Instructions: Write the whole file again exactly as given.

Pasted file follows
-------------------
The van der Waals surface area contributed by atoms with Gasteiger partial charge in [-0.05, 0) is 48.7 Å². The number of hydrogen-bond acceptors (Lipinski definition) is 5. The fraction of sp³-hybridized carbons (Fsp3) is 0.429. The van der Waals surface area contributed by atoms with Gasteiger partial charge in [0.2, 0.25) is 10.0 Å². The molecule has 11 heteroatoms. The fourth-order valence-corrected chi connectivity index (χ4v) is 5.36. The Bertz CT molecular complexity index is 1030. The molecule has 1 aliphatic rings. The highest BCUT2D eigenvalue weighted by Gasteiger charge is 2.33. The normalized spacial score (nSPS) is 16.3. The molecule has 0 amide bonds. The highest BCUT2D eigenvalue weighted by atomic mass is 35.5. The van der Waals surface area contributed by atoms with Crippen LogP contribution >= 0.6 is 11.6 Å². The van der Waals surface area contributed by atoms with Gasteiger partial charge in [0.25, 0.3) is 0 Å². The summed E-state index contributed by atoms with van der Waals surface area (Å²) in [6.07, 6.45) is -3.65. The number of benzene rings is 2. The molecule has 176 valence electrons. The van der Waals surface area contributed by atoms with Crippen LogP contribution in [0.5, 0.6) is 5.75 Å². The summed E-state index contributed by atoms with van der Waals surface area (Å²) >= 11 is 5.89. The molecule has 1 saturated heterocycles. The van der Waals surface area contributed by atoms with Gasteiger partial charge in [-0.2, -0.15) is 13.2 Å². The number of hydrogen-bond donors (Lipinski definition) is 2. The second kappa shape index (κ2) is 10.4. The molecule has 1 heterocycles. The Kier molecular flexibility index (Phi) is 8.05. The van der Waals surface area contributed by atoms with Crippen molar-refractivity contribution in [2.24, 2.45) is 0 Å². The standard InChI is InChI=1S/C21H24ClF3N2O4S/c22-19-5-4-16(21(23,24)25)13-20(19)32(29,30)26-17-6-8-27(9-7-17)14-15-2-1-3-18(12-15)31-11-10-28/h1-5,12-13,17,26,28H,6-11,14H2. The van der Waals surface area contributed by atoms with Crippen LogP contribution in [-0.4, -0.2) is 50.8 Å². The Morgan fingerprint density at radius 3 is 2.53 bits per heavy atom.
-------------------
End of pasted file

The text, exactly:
The van der Waals surface area contributed by atoms with Gasteiger partial charge in [-0.05, 0) is 48.7 Å². The number of hydrogen-bond acceptors (Lipinski definition) is 5. The fraction of sp³-hybridized carbons (Fsp3) is 0.429. The van der Waals surface area contributed by atoms with Gasteiger partial charge in [0.2, 0.25) is 10.0 Å². The molecule has 11 heteroatoms. The fourth-order valence-corrected chi connectivity index (χ4v) is 5.36. The Bertz CT molecular complexity index is 1030. The molecule has 1 aliphatic rings. The highest BCUT2D eigenvalue weighted by Gasteiger charge is 2.33. The normalized spacial score (nSPS) is 16.3. The molecule has 0 amide bonds. The highest BCUT2D eigenvalue weighted by atomic mass is 35.5. The van der Waals surface area contributed by atoms with Crippen LogP contribution >= 0.6 is 11.6 Å². The van der Waals surface area contributed by atoms with Gasteiger partial charge in [0.25, 0.3) is 0 Å². The summed E-state index contributed by atoms with van der Waals surface area (Å²) in [6.07, 6.45) is -3.65. The number of benzene rings is 2. The molecule has 176 valence electrons. The van der Waals surface area contributed by atoms with Crippen LogP contribution in [0.5, 0.6) is 5.75 Å². The summed E-state index contributed by atoms with van der Waals surface area (Å²) >= 11 is 5.89. The molecule has 1 saturated heterocycles. The van der Waals surface area contributed by atoms with Gasteiger partial charge in [-0.2, -0.15) is 13.2 Å². The number of hydrogen-bond donors (Lipinski definition) is 2. The second kappa shape index (κ2) is 10.4. The molecule has 1 heterocycles. The Kier molecular flexibility index (Phi) is 8.05. The van der Waals surface area contributed by atoms with Crippen molar-refractivity contribution in [2.24, 2.45) is 0 Å². The standard InChI is InChI=1S/C21H24ClF3N2O4S/c22-19-5-4-16(21(23,24)25)13-20(19)32(29,30)26-17-6-8-27(9-7-17)14-15-2-1-3-18(12-15)31-11-10-28/h1-5,12-13,17,26,28H,6-11,14H2. The van der Waals surface area contributed by atoms with Crippen LogP contribution in [-0.4, -0.2) is 50.8 Å². The Morgan fingerprint density at radius 3 is 2.53 bits per heavy atom.